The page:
The knock against Canadian equity analysts may be a lot like the one against our nation in general: Maybe they're too nice.
Research from Brockhouse Cooper global macro strategist Pierre Lapointe and financial economist Alex Bellefleur found that Canada's analysts are among the most bullish in the world with their stock recommendations. Canada ranks eighth among 29 countries on the S&P Global 1200 stock index in terms of their average stock rating.
Whether this indicates that Canadian analysts are too generous with their recommendations, or that we're in a market that has a lot of upwardly mobile stocks to recommend, is hard to say. But that debate may be academic; the recommendations may be of little use at all, except to the contrarian investor.
Degrees of bullishness
Mr. Lapointe and Mr. Bellefleur believe the differences from country to country may have more to do with tougher regulations on stock analysis in some countries over others. They noted that the stricter stock-rating rules in the U.S., following the dot-com-era scandals, have substantially reduced the percentage of "buy" recommendations - from 75 per cent a decade ago to less than 30 per cent today. While the economic and market downturn starting in 2008 may have been a significant factor, the "buy" recommendations had already dropped to about 50 per cent by the middle of the decade.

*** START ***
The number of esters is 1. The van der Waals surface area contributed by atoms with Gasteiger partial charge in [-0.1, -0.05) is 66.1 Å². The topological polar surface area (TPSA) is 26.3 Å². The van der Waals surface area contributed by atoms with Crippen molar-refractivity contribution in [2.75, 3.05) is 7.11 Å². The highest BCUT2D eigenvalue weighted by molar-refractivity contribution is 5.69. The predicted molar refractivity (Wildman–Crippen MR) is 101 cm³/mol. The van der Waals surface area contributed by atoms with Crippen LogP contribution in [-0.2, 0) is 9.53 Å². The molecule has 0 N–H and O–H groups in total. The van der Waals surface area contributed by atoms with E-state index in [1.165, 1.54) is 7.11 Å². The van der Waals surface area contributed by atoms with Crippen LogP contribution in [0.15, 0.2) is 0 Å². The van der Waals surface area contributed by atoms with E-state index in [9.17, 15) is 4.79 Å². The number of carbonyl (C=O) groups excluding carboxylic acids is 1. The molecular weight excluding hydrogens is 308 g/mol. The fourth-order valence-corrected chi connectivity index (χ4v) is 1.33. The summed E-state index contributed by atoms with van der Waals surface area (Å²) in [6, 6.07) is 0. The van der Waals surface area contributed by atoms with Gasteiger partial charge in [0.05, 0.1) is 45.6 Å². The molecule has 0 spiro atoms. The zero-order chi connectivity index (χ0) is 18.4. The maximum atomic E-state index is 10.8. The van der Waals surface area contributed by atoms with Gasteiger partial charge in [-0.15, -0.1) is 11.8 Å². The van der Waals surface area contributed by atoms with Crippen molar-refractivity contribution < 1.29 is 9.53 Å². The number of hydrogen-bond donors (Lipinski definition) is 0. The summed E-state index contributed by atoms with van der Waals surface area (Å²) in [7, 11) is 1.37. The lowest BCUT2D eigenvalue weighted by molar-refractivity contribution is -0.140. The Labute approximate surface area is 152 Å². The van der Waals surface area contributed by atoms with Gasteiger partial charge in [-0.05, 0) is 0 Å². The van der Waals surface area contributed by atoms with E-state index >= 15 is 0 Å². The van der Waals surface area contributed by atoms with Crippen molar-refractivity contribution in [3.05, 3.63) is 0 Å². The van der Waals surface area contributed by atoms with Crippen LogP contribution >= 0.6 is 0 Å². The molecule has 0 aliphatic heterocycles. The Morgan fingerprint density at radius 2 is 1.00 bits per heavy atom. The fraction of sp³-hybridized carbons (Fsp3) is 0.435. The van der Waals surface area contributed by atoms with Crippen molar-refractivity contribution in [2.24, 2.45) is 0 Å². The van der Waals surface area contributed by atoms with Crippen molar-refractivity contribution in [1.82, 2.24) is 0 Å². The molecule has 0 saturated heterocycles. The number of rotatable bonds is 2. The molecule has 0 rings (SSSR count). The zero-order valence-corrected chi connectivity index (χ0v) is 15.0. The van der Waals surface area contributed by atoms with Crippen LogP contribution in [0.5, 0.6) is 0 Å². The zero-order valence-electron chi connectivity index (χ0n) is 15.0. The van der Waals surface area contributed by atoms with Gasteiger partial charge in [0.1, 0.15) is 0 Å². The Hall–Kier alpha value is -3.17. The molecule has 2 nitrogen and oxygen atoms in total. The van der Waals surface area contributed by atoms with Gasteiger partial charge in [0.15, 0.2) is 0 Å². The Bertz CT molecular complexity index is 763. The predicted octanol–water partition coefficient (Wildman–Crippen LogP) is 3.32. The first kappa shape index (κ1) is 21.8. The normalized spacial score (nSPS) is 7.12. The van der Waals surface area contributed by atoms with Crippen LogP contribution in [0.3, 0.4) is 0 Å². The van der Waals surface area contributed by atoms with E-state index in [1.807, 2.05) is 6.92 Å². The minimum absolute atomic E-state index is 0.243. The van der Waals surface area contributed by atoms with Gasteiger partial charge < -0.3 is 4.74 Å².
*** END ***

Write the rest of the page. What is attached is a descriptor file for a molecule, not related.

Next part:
Regardless, they note that analysts in all 29 countries in the S&P 1200 still have a tendency to be bullish - every country's average recommendation is above 3, the ratings midpoint that represents "hold" or neutral rating.
While this suggests that the world's stock-rating scale is inconsistent and, in many cases, seriously skewed, one would think you could still make it useful - sort of like knowing that your local movie critic never gives any film less than two stars, but you can still expect anything over four stars to be worth seeing. You could still look at the relative ratings to distinguish which stocks look like the best bets.
That approach would be fruitful. But not at all in the way you'd expect.
Mr. Lapointe and Mr. Bellefleur found that S&P 1200 stocks in the lowest quartile of average recommendations actually outperformed those in the highest quartile over a three-month period. This holds not only for the global index as a whole, but for each of the 10 major industry sectors within the index, over a 10-year period.
The findings suggests that the best way to play stock recommendations might be as a contrarian. The stocks set to rise most might not be the ones the Street is highest on - but, in fact, the ones the analysts are most down on.